Family child-care homes can serve up to six children unrelated to the provider, while group child-care homes, which can be operated out of a residence, church or storefront, can serve up to 12 children at once, Vasquez said. However, group facilities also have requirements that each child must have 40 square feet of space, Vasquez said.
York County had 239 certified child-care providers as of September, more than half of which were classified as child-care centers. These centers typically operate out of commercial buildings and serve more than seven children, though many care for more than 100 children each.
Neither Vasquez nor Renjilian were able to provide an estimate on the number of uncertified facilities operating in the state, but both encouraged parents to do their due diligence when trying to find a child-care provider.
Renjilian said she strongly advises parents and family members to visit their potential child-care providers’ facilities to see how the children interact with the staff, to get to know the directors and to get a feel for the program.
The state Department of Human Services has an online directory of child-care providers on which parents can look up inspection reports, violations, license suspensions and complaints lodged against registered child-care facilities.
With a quick search on the site, parents can ensure a program has met the state’s basic health and safety requirements, Renjilian said. The search also identifies programs that are certified in Keystone Stars, the state’s child-care quality-rating system.
Parents should consider enrolling their children in a Keystone Stars-certified program, Vasquez said. While state inspections ensure a facility is meeting basic health and safety standards, Keystone Stars show that a facility has established a higher level of quality, Vasquez said.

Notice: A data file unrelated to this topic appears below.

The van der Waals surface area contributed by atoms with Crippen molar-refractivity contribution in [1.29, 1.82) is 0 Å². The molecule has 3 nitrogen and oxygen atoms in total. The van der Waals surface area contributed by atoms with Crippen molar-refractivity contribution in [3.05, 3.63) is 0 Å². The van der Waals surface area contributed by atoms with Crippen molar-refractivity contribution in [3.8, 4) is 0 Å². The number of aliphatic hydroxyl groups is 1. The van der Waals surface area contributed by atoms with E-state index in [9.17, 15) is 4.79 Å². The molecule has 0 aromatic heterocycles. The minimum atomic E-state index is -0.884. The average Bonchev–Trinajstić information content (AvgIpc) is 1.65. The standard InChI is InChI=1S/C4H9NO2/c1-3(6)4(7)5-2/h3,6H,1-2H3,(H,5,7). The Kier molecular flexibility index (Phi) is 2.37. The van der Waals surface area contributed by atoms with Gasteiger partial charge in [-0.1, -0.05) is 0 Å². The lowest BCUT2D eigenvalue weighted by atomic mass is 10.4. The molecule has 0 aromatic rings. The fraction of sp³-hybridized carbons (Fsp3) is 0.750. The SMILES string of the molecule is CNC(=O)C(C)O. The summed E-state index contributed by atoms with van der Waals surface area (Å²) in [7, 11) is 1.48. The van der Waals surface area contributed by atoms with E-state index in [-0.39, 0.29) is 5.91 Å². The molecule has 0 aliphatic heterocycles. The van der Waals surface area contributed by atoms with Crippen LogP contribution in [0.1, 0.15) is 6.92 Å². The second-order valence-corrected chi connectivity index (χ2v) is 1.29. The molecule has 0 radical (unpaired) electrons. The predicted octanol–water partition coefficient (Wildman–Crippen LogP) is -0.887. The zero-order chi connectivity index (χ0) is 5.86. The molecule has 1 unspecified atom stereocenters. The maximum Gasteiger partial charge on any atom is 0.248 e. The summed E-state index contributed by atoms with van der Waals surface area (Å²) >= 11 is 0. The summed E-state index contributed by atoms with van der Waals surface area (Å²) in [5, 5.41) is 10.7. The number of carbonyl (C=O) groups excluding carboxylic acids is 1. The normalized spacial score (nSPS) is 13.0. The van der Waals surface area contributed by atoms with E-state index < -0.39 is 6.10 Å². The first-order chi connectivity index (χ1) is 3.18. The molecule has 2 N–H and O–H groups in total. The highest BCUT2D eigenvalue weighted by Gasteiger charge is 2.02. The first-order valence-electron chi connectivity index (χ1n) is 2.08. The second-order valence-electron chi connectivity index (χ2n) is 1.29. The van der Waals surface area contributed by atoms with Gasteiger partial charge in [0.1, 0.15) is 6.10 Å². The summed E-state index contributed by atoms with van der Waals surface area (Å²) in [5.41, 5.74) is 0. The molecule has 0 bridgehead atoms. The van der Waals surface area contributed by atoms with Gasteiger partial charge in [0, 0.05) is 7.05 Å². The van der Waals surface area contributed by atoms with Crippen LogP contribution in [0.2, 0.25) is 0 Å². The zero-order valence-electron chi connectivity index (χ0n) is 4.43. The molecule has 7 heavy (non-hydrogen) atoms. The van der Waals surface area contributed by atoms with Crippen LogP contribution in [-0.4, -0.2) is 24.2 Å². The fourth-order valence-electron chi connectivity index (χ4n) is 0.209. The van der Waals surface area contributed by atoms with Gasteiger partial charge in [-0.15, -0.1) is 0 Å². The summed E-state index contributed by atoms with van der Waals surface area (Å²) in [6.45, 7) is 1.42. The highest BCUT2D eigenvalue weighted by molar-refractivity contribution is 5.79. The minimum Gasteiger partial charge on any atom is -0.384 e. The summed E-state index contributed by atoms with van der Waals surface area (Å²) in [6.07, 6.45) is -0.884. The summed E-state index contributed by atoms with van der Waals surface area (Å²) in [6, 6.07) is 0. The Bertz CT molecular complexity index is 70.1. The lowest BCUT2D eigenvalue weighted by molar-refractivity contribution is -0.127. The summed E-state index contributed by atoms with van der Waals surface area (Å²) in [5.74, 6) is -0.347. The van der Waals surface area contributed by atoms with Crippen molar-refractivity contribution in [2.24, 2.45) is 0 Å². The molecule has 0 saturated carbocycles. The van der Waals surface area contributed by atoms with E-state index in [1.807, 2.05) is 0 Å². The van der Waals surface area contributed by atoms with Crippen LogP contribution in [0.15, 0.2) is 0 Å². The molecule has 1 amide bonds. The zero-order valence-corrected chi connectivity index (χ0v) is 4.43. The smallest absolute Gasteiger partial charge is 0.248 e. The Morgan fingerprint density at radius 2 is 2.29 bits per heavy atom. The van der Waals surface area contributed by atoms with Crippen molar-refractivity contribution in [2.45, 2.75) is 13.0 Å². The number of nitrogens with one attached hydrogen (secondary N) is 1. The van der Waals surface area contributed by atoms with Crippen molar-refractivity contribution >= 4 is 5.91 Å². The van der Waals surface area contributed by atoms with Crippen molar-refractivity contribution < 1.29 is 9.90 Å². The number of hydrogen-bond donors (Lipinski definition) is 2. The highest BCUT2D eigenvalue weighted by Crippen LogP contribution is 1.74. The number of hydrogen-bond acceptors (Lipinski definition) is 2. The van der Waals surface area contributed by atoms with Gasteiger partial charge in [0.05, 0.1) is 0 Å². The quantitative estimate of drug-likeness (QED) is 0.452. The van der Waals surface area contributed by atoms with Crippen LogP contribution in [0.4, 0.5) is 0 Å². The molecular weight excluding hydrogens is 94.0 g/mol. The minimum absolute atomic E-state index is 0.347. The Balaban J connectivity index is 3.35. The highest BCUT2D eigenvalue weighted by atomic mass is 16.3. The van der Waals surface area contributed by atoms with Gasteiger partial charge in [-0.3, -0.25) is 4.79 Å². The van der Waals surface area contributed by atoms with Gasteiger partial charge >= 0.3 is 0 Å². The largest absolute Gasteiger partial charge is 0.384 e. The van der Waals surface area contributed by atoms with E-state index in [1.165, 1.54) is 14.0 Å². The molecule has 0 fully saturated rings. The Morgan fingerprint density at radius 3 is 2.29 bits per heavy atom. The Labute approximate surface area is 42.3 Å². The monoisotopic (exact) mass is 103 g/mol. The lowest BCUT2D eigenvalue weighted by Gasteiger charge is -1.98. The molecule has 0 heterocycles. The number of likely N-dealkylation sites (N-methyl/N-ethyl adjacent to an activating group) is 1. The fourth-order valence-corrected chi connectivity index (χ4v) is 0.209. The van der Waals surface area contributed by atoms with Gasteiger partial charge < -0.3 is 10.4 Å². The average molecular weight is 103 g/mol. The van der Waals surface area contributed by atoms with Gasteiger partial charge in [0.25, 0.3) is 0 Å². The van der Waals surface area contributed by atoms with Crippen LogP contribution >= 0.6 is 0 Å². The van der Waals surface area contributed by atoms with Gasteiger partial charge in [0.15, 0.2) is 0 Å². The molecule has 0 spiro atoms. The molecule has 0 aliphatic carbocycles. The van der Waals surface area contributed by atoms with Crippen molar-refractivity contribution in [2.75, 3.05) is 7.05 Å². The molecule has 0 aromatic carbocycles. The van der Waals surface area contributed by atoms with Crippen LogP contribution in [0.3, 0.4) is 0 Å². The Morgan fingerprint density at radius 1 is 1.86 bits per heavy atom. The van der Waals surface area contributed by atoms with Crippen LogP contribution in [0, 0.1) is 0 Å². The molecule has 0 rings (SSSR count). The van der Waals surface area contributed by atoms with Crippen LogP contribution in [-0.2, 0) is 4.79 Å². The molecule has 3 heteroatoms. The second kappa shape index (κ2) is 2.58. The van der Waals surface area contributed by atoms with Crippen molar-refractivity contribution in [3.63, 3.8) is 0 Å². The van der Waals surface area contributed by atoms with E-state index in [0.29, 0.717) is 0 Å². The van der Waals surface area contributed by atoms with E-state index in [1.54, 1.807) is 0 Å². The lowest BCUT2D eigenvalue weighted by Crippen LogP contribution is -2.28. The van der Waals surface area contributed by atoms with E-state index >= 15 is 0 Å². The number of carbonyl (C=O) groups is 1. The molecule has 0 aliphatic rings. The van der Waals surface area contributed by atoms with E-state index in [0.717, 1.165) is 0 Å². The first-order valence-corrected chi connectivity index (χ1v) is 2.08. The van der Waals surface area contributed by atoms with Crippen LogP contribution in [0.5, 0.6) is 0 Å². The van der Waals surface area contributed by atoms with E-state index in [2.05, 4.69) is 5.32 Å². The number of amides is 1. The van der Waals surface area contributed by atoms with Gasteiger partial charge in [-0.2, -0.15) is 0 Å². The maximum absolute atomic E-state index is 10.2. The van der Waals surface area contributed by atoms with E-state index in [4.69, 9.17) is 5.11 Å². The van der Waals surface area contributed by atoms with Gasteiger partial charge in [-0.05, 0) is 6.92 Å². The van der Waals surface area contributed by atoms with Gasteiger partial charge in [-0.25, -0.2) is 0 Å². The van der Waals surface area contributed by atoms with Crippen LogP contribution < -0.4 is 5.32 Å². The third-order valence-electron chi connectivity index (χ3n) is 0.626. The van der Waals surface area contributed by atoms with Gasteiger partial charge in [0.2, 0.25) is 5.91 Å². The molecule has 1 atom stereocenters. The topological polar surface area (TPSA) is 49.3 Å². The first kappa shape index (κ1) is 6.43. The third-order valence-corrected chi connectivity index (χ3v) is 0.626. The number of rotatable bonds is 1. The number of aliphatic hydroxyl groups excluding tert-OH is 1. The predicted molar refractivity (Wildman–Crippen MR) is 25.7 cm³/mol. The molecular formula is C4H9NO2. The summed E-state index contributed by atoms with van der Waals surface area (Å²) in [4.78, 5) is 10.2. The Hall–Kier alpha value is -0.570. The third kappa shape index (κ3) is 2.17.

“I would encourage parents to look for the quality programs who are participating in our Keystone Stars program, because they have shown that they are meeting the quality that the state desires for our most vulnerable early learners,” Vasquez said.
Local center: West York KinderCare, a child-care center at 1540 Rodney Road, is a Keystone Star-certified program with four stars. As a four-star center, West York KinderCare must maintain a higher percentage of teachers holding degrees, said Michele Farleman, the center’s director.
The Keystone Stars program ensures a higher quality of engagement with children and communication with families, while providing assessment tools and training to teachers, elevating certified programs above the Department of Human Services’ minimum standards, Farleman said.
The center serves about 80 children between the ages of 6 weeks and 12 years and employs 18 people, almost all of whom are certified teachers, Farleman said.
To stay in compliance with state regulations, child-care providers must employ one teacher for every four infants, five 1-year-olds, six 2-year-olds, 10 preschool-aged children and every 12 children kindergarten-aged and older.
Farleman said parents often find child-care centers more attractive than family child-care homes because there are more people around to keep an eye out for problems.
“They appreciate that (employees) are not in it alone,” Farleman said. “They like the classroom feel, that there’s always more than one set of eyes on their child. It builds that security that nothing bad would happen within our walls.”